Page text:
Qiulang Qiulang - 7 months ago 25
Swift Question

What are the advantages/use cases of optional patterns introduced in swift 2?

For the simple cases like

if let
or
guard
I don't see the advantage,

if case let x? = someOptional where ... {
...
}

//I don't see the advantage over the original if let

if let x = someOptional where ... {
...
}


For the
for-case-let
case to simplify working with optional collections, I really hope swift can go one step further:

for case let x? in optionalArray {
...
}

//Wouldn't it be better if we could just write

for let x? in optionalArray {
...
}


After google it for a while the only case I find useful is this "Swift 2 Pattern Matching: Unwrapping Multiple Optionals" :

switch (username, password) {
case let (username?, password?):
print("Success!")
case let (username?, nil):
print("Password is missing")
...


So any other advantages of introducing optional patterns?

Answer

I believe you're conflating two different concepts. Admittedly, the syntax isn't immediately intuitive, but I hope their uses are clarified below. (I recommend reading the page about Patterns in The Swift Programming Language.)

case conditions

The "case condition" refers to the ability to write:

  • if case «pattern» = «expr» { ... }
  • while case «pattern» = «expr» { ... }
  • for case «pattern» in «expr» { ... }

These are particularly useful because they let you extract enum values without using switch.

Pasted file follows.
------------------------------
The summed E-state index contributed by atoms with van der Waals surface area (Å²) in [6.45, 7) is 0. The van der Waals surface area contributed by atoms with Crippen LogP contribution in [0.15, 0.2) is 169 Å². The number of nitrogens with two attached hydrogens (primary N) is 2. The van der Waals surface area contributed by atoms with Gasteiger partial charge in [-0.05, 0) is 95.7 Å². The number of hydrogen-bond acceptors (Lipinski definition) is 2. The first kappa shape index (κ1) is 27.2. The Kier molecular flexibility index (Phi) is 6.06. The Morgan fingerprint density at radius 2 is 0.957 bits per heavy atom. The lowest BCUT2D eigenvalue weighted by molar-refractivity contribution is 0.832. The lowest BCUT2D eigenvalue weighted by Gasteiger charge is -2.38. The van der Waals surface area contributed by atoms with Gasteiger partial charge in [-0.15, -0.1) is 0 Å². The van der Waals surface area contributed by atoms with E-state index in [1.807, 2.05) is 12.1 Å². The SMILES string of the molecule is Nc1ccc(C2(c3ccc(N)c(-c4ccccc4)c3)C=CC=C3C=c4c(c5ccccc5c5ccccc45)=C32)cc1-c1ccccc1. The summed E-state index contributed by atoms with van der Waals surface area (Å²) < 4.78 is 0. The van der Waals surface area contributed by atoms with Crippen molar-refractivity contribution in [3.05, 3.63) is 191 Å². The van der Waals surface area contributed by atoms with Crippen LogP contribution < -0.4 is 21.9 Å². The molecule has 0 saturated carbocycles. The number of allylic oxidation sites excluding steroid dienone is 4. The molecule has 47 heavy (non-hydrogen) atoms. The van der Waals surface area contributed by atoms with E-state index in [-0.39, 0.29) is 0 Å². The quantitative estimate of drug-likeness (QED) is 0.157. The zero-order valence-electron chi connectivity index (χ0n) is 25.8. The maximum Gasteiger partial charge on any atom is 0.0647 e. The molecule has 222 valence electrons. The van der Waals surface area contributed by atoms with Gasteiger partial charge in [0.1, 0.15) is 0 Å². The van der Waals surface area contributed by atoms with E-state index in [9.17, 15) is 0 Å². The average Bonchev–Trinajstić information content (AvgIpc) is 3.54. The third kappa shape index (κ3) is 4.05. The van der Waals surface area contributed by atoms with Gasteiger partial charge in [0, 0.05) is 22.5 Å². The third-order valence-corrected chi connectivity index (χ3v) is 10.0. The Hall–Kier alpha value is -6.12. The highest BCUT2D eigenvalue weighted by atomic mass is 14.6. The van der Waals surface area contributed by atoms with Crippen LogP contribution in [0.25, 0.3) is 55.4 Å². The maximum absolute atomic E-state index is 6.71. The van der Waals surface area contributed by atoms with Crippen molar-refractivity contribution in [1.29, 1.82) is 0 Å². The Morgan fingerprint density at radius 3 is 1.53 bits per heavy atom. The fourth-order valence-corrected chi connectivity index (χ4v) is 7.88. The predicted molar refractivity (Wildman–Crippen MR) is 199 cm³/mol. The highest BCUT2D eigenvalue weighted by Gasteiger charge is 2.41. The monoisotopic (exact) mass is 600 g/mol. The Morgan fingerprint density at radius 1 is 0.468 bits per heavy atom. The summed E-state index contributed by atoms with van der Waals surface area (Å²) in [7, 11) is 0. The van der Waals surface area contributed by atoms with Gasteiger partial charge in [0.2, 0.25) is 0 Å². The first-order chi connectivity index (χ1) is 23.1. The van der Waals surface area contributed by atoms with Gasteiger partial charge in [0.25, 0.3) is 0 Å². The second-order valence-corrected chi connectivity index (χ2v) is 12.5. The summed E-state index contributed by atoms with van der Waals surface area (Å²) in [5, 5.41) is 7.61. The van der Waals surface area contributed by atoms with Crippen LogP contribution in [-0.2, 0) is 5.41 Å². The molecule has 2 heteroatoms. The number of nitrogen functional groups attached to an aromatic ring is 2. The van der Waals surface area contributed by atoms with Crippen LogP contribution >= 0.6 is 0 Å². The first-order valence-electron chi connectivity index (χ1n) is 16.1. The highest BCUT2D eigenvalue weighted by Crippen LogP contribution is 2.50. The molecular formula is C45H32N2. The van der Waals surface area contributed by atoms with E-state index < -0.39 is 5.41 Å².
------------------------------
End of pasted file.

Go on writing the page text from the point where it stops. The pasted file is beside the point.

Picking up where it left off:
Your example, if case let x? = someOptional ..., is a valid example of this, however I believe it's most useful for enums besides Optional.

enum MyEnum {
    case A
    case B(Int)
    case C(String)
}

func extractStringsFrom(values: [MyEnum]) -> String {
    var result = ""

    // Without case conditions, we have to use a switch
    for value in values {
        switch value {
        case let .C(str):
            result += str
        default:
            break
        }
    }

    // With a case condition, it's much simpler:
    for case let .C(str) in values {
        result += str
    }

    return result
}

You can actually use case conditions with pretty much any pattern that you might normally use in a switch. It can be weird sometimes:

  • if case let str as String = value { ... } (equivalent to if let str = value as? String)
  • if case is String = value { ... } (equivalent to if value is String)
  • if case 1...3 = value { ... } (equivalent to if (1...3).contains(value) or if 1...3 ~= value)

The optional pattern, a.k.a. let x?

The optional pattern, on the other hand, is a pattern that lets you unwrap optionals in contexts besides a simple if let. It's particularly useful when used in a switch (similar to your username/password example):

func doSomething(value: Int?) {
    switch value {
    //case 2:  // Not allowed
    case 2?:
        print("found two")

    case nil:
        print("found nil")

    case let x:
        print("found a different number: \(x)")
    }
}